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Yes, ladies and gentlemen, there is a doctor in the house. Or in this case, a musician. Since the birth of Sonance Records (Ambler, PA) in 1999, CEO Rick Frimmer has preserved the label’s mission: to provide the highest quality audio and visual recordings for bands, among other things. Frimmer has all the experience to back it up. He is a corporate attorney by day, and admits that he has taken on quite a few entertainment cases in his work. But more importantly, Frimmer plays trumpet and guitar and has arranging and composing experience under his belt. This musical education has helped Frimmer and the rest of the staff of Sonance (less than 10 people) center their mission around providing talented, dedicated musicians with the resources to build and maintain a solid fan base.
According to Frimmer, once a band establishes a fan base, they can successfully build a career. Bands like Pearl Jam and Phish paved the way, but Frimmer says the only way for groups to survive is to be active on the road, and understand the challenges of today’s technology. The internet has a tight grip on the livelihood of many of today’s musicians. Sonance mainly focuses on licensing deals with bands, but a huge part of their business, which is growing rapidly, are live recordings. Frimmer says, “Many artists’ music will never see the light of day because the bigger labels are putting their resources behind fewer and fewer artists.”
Although Frimmer and staff listen to all the demos they receive, they are, in fact, looking for musicians with special qualities.
“First, they have to have a product that is unique, so we are only interested in superior musicians. We’re also looking for people who don’t want someone to lead them by the nose into this market; they need the type of spirit to execute their own business plan, and they have to be proactive in their own careers. These days, with radioplay being very difficult, bands can achieve recognition by being in front of audiences, and they can use that fan base to execute their business plan,” Frimmer says.
The old days of the music business are gone, according to Frimmer. “The days where the record company throws a lot of money at the band, hires the best publicists, photographers, etc, only works out for the top .05%. Successful bands in this day and age have to be touring bands. “We are really a service company,” Frimmer continues. “We provide live recording services for bands, and we use that as an opportunity to discover bands that have a capacity to go further. That way we can do more joint ventures with bands to get their music out. We are using Live Discs as a way to provide a product that the market desperately wants, but we are also using that as a product line for bands who want to go further.”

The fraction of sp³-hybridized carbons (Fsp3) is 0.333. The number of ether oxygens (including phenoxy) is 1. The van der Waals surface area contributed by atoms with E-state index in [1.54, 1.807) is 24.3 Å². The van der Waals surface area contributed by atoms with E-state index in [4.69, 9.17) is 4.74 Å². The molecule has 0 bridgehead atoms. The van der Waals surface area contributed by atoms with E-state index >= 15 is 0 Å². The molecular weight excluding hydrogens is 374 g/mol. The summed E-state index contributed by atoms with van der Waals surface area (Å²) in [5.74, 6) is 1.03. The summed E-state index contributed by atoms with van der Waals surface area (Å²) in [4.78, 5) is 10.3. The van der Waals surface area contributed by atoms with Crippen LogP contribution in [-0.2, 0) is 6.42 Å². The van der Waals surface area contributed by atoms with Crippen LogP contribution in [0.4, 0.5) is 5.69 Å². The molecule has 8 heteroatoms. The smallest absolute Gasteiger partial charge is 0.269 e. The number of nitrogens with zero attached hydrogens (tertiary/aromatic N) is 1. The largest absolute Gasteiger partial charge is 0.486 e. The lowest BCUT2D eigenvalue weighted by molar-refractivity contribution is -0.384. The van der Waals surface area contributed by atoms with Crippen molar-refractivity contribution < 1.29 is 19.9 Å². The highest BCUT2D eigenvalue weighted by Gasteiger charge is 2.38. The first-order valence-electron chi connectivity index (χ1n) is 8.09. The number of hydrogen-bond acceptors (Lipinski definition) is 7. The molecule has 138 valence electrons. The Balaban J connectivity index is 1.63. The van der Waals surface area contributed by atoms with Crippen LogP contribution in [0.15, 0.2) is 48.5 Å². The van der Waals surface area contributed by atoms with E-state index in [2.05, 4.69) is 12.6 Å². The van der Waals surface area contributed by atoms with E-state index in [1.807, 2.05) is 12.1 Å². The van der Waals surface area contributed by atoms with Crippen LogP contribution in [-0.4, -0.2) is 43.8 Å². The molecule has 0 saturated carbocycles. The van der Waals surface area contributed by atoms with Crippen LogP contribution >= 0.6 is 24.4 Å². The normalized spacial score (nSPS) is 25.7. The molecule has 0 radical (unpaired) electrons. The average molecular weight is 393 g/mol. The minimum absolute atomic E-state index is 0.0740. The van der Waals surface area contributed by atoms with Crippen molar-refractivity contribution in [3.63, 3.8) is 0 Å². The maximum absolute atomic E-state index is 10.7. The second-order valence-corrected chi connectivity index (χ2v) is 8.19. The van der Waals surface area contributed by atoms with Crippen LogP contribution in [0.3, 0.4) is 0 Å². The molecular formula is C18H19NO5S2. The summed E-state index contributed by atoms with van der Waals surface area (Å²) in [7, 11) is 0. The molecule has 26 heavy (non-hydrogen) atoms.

The label doesn’t focus on any one genre of music. Jazz, heavy metal, gospel and alternative bands have all called Sonance home. The streamlined and technologically advanced business system built by Frimmer and staff is appealing to artists with a realistic approach to their craft. “The majority of artists come to us because they want help with a recording,” Frimmer states. “The relationships we have with our artists are not traditional, where the record company acts as a venture capital firm and fronts all the costs of publicity, recording time, then gives the artist a meager royalty. The industry, for years, has operated on the principle that the record label, because it pays all of the up-front costs, owns the product. We prefer not to own the product. We think bands ought to own their own music for posterity. We help them manufacture a product and do licensing transactions, but it’s more like a partnership. Both parties go into the process together and share the risk,” Frimmer says.
One of Sonance’s breakthrough services is electronic press kits. “It’s custom-made and self-booting. It’s everything a band would send on paper, except it’s user-friendly, plays music, has web connections, brochures, all kinds of features. We develop it for the bands from the materials they provide. Instead of sending out a paper press kit to radio stations and other media, they send out a computer CD-ROM, which is very convenient,” Frimmer says. The press kits also contain the band’s sound and video clips, which makes a more profound impact when sending the kit to a potential promoter. It helps prove that the band has an active audience.
Sonance’s live recording division is in the midst of several important projects. One of those is Rebirth, a recording of descendants (Michael Henderson, Ndugu Chancler, Michael Wolff, Sonny Fortune, Badal Roy and Barry Finnerty) of the Miles Davis bands of the 1970s.
Although the label has not focused their attention on any one genre, Frimmer feels that certain types of music fit perfectly into the live disc segment of the company. “Jazz is one of the best genres for live recordings, because it’s about improvisation. There is no canned music. Jazz artists not recording live is like Noah taking only one animal of each kind on the ark,” Frimmer states.
“Our live recordings are a combination of analog and digital. We are capable of recording bands live on 32 tracks on the fly through a digital recorder, and we master everything on analog mixing boards,” Frimmer explains.
When looking at the big picture of the recording industry, Sonance is way ahead of its time. In addition to its streamlined employee practices and recording abilities, the company also boasts a full print shop in their Philadelphia office, where posters, customized press kits and art are manufactured daily.
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